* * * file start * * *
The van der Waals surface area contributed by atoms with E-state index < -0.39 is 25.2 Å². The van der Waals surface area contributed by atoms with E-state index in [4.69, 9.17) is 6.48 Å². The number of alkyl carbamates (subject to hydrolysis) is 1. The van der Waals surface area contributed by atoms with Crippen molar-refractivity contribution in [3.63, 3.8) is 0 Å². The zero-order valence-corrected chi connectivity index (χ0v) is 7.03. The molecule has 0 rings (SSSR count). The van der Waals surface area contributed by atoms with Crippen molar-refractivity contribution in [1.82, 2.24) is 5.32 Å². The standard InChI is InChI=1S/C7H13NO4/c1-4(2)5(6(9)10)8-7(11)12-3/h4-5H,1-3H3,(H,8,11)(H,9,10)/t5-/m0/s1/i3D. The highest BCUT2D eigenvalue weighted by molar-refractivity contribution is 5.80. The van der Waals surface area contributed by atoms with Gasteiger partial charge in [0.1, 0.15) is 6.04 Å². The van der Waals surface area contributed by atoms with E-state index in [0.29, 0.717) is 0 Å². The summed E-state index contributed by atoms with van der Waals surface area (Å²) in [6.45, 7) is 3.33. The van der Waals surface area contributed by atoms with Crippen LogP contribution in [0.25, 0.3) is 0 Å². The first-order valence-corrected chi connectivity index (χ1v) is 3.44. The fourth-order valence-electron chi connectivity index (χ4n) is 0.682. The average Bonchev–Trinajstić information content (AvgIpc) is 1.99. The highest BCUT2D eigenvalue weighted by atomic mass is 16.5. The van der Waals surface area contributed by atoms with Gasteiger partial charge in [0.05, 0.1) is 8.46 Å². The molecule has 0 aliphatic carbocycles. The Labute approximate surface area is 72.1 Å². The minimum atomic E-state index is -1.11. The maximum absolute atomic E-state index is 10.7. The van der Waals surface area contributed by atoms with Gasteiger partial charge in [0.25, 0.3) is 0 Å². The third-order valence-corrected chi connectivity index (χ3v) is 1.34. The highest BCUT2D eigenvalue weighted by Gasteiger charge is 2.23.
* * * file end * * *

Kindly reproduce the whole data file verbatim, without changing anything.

The van der Waals surface area contributed by atoms with E-state index < -0.39 is 25.2 Å². The van der Waals surface area contributed by atoms with E-state index in [4.69, 9.17) is 6.48 Å². The number of alkyl carbamates (subject to hydrolysis) is 1. The van der Waals surface area contributed by atoms with Crippen molar-refractivity contribution in [3.63, 3.8) is 0 Å². The zero-order valence-corrected chi connectivity index (χ0v) is 7.03. The molecule has 0 rings (SSSR count). The van der Waals surface area contributed by atoms with Crippen molar-refractivity contribution in [1.82, 2.24) is 5.32 Å². The standard InChI is InChI=1S/C7H13NO4/c1-4(2)5(6(9)10)8-7(11)12-3/h4-5H,1-3H3,(H,8,11)(H,9,10)/t5-/m0/s1/i3D. The highest BCUT2D eigenvalue weighted by molar-refractivity contribution is 5.80. The van der Waals surface area contributed by atoms with Gasteiger partial charge in [0.1, 0.15) is 6.04 Å². The van der Waals surface area contributed by atoms with E-state index in [0.29, 0.717) is 0 Å². The summed E-state index contributed by atoms with van der Waals surface area (Å²) in [6.45, 7) is 3.33. The van der Waals surface area contributed by atoms with Crippen LogP contribution in [0.25, 0.3) is 0 Å². The first-order valence-corrected chi connectivity index (χ1v) is 3.44. The fourth-order valence-electron chi connectivity index (χ4n) is 0.682. The average Bonchev–Trinajstić information content (AvgIpc) is 1.99. The highest BCUT2D eigenvalue weighted by atomic mass is 16.5. The van der Waals surface area contributed by atoms with Gasteiger partial charge in [0.05, 0.1) is 8.46 Å². The molecule has 0 aliphatic carbocycles. The Labute approximate surface area is 72.1 Å². The minimum atomic E-state index is -1.11. The maximum absolute atomic E-state index is 10.7. The van der Waals surface area contributed by atoms with Gasteiger partial charge in [0.25, 0.3) is 0 Å². The third-order valence-corrected chi connectivity index (χ3v) is 1.34. The highest BCUT2D eigenvalue weighted by Gasteiger charge is 2.23.